We used high-field (3T) functional magnetic resonance imaging (fMRI) to label cortical activity due to visual spatial attention, relative to flattened cortical maps of the retinotopy and visual areas from the same human subjects. In the main task, the visual stimulus remained constant, but covert visual spatial attention was varied in both location and load. In each of the extrastriate retinotopic areas, we found MR increases at the representations of the attended target. Similar but smaller increases were found in V1. Decreased MR levels were found in the same cortical locations when attention was directed at retinotopically different locations. In and surrounding area MT+, MR increases were lateralized but not otherwise retinotopic. At the representation of eccentricities central to that of the attended targets, prominent MR decreases occurred during spatial attention.
Bibliographical noteFunding Information:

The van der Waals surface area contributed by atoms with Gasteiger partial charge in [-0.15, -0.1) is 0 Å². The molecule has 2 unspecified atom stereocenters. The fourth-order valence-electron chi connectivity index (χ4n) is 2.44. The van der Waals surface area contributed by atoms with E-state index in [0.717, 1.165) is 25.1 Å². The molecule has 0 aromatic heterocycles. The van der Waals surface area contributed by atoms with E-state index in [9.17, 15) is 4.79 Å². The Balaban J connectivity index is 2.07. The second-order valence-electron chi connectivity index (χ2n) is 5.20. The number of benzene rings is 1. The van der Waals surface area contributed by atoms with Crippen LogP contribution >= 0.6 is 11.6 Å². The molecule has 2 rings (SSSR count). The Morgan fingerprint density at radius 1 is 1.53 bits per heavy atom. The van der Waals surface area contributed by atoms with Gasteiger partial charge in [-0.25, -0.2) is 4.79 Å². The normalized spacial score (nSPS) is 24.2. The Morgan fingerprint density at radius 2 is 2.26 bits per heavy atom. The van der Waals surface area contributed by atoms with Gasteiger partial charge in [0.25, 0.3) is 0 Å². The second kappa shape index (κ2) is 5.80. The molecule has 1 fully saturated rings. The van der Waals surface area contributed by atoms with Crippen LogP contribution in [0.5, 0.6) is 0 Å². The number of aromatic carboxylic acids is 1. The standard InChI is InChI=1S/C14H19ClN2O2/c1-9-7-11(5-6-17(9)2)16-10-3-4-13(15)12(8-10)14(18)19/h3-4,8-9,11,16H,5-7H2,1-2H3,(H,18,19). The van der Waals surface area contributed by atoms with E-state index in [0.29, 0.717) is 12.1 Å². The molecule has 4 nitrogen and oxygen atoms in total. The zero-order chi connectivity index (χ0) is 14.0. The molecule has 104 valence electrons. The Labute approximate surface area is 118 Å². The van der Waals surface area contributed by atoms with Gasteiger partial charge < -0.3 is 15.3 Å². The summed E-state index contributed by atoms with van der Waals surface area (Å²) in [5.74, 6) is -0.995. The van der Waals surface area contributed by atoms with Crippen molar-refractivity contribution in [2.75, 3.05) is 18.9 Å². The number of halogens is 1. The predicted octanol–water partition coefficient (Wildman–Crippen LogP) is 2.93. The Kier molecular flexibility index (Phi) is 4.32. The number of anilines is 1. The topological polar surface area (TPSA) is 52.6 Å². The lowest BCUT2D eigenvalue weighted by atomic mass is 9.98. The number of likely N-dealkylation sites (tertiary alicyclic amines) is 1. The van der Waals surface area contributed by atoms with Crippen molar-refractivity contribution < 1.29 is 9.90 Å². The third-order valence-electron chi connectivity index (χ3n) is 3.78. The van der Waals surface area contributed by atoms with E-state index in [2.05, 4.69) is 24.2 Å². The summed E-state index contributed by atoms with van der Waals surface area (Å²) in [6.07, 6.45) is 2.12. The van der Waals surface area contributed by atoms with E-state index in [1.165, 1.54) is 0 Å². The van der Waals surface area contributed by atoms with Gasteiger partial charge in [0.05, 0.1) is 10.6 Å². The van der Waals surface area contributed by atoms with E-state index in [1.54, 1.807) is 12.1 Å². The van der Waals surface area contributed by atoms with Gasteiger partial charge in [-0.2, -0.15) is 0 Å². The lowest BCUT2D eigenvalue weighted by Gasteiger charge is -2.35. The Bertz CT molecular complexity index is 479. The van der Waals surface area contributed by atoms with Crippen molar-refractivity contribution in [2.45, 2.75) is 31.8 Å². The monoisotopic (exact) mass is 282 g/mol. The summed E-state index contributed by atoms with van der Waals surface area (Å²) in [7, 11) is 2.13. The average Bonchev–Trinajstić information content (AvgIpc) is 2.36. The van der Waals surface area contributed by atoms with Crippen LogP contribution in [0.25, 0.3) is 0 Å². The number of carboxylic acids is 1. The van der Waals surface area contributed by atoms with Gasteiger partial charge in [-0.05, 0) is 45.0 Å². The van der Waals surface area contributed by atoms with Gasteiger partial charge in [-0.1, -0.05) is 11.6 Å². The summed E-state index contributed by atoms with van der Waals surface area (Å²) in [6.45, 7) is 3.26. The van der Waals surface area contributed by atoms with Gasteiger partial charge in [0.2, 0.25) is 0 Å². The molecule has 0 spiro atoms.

These experiments were supported by NEI grant #EY07980 to R. B. H. T. and HFS grants to R. B. H. T. and A. M. D. We thank Ewa Wojciulik and Jody Culham for collaborating on informative pilot experiments related to the present study. We thank Bruce Fischl, Anthony Wagner, and Arthur Liu for crucial assistance with the data analysis. We thank Greg Simpson, Jack Belliveau, and Marty Woldorff for helpful suggestions on stimulus design and attention-related issues. We thank Terrance Campbell, Tim Reese, and Bruce Rosen for MRI support and the Rowland Institute for specialized machining.